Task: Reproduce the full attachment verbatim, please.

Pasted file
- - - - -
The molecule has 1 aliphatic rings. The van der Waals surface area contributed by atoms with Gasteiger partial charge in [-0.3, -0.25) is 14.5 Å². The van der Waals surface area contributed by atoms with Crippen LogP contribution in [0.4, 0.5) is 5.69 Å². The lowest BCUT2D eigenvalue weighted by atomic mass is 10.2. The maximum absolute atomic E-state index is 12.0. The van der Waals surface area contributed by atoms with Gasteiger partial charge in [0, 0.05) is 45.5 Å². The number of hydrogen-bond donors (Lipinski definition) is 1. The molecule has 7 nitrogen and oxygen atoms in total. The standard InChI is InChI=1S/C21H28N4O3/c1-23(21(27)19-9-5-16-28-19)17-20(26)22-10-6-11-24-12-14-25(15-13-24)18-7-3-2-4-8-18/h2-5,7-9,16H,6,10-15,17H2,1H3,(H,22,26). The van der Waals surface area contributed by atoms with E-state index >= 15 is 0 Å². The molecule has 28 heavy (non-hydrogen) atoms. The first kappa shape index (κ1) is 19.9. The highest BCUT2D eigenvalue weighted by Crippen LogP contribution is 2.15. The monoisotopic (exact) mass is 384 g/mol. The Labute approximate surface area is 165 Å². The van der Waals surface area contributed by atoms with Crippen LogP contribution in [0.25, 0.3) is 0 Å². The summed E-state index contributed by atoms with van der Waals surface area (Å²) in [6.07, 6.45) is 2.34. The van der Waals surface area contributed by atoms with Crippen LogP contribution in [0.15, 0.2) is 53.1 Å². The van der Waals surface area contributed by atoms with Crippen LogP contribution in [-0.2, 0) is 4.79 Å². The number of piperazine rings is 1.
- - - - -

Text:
The molecule has 1 aliphatic rings. The van der Waals surface area contributed by atoms with Gasteiger partial charge in [-0.3, -0.25) is 14.5 Å². The van der Waals surface area contributed by atoms with Crippen LogP contribution in [0.4, 0.5) is 5.69 Å². The lowest BCUT2D eigenvalue weighted by atomic mass is 10.2. The maximum absolute atomic E-state index is 12.0. The van der Waals surface area contributed by atoms with Gasteiger partial charge in [0, 0.05) is 45.5 Å². The number of hydrogen-bond donors (Lipinski definition) is 1. The molecule has 7 nitrogen and oxygen atoms in total. The standard InChI is InChI=1S/C21H28N4O3/c1-23(21(27)19-9-5-16-28-19)17-20(26)22-10-6-11-24-12-14-25(15-13-24)18-7-3-2-4-8-18/h2-5,7-9,16H,6,10-15,17H2,1H3,(H,22,26). The van der Waals surface area contributed by atoms with E-state index >= 15 is 0 Å². The molecule has 28 heavy (non-hydrogen) atoms. The first kappa shape index (κ1) is 19.9. The highest BCUT2D eigenvalue weighted by Crippen LogP contribution is 2.15. The monoisotopic (exact) mass is 384 g/mol. The Labute approximate surface area is 165 Å². The van der Waals surface area contributed by atoms with Crippen LogP contribution in [0.25, 0.3) is 0 Å². The summed E-state index contributed by atoms with van der Waals surface area (Å²) in [6.07, 6.45) is 2.34. The van der Waals surface area contributed by atoms with Crippen LogP contribution in [0.15, 0.2) is 53.1 Å². The van der Waals surface area contributed by atoms with Crippen LogP contribution in [-0.2, 0) is 4.79 Å². The number of piperazine rings is 1.